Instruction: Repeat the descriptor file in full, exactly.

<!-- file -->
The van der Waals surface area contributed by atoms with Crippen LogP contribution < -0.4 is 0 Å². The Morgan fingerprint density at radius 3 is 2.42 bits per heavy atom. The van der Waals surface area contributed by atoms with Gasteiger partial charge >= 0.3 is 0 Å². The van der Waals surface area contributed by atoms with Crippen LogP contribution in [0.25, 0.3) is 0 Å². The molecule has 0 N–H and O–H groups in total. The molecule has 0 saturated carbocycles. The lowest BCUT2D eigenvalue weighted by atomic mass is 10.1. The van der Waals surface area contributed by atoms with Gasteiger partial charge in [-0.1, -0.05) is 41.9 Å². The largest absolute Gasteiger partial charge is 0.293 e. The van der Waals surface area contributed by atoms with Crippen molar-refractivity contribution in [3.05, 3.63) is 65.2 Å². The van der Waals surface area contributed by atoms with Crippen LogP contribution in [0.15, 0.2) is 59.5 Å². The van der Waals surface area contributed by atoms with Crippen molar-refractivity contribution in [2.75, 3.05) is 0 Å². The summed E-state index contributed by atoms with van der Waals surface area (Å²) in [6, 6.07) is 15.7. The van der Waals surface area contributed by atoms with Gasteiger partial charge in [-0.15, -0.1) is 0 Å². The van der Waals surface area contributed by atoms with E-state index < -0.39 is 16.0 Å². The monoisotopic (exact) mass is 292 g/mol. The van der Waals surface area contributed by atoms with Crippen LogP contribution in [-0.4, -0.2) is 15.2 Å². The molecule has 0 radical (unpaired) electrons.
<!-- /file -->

The van der Waals surface area contributed by atoms with Crippen LogP contribution < -0.4 is 0 Å². The Morgan fingerprint density at radius 3 is 2.42 bits per heavy atom. The van der Waals surface area contributed by atoms with Gasteiger partial charge >= 0.3 is 0 Å². The van der Waals surface area contributed by atoms with Crippen LogP contribution in [0.25, 0.3) is 0 Å². The molecule has 0 N–H and O–H groups in total. The molecule has 0 saturated carbocycles. The lowest BCUT2D eigenvalue weighted by atomic mass is 10.1. The van der Waals surface area contributed by atoms with Gasteiger partial charge in [-0.1, -0.05) is 41.9 Å². The largest absolute Gasteiger partial charge is 0.293 e. The van der Waals surface area contributed by atoms with Crippen molar-refractivity contribution in [3.05, 3.63) is 65.2 Å². The van der Waals surface area contributed by atoms with Crippen LogP contribution in [0.15, 0.2) is 59.5 Å². The van der Waals surface area contributed by atoms with Crippen molar-refractivity contribution in [2.75, 3.05) is 0 Å². The summed E-state index contributed by atoms with van der Waals surface area (Å²) in [6, 6.07) is 15.7. The van der Waals surface area contributed by atoms with Gasteiger partial charge in [-0.15, -0.1) is 0 Å². The van der Waals surface area contributed by atoms with E-state index < -0.39 is 16.0 Å². The monoisotopic (exact) mass is 292 g/mol. The van der Waals surface area contributed by atoms with Crippen LogP contribution in [-0.4, -0.2) is 15.2 Å². The molecule has 0 radical (unpaired) electrons.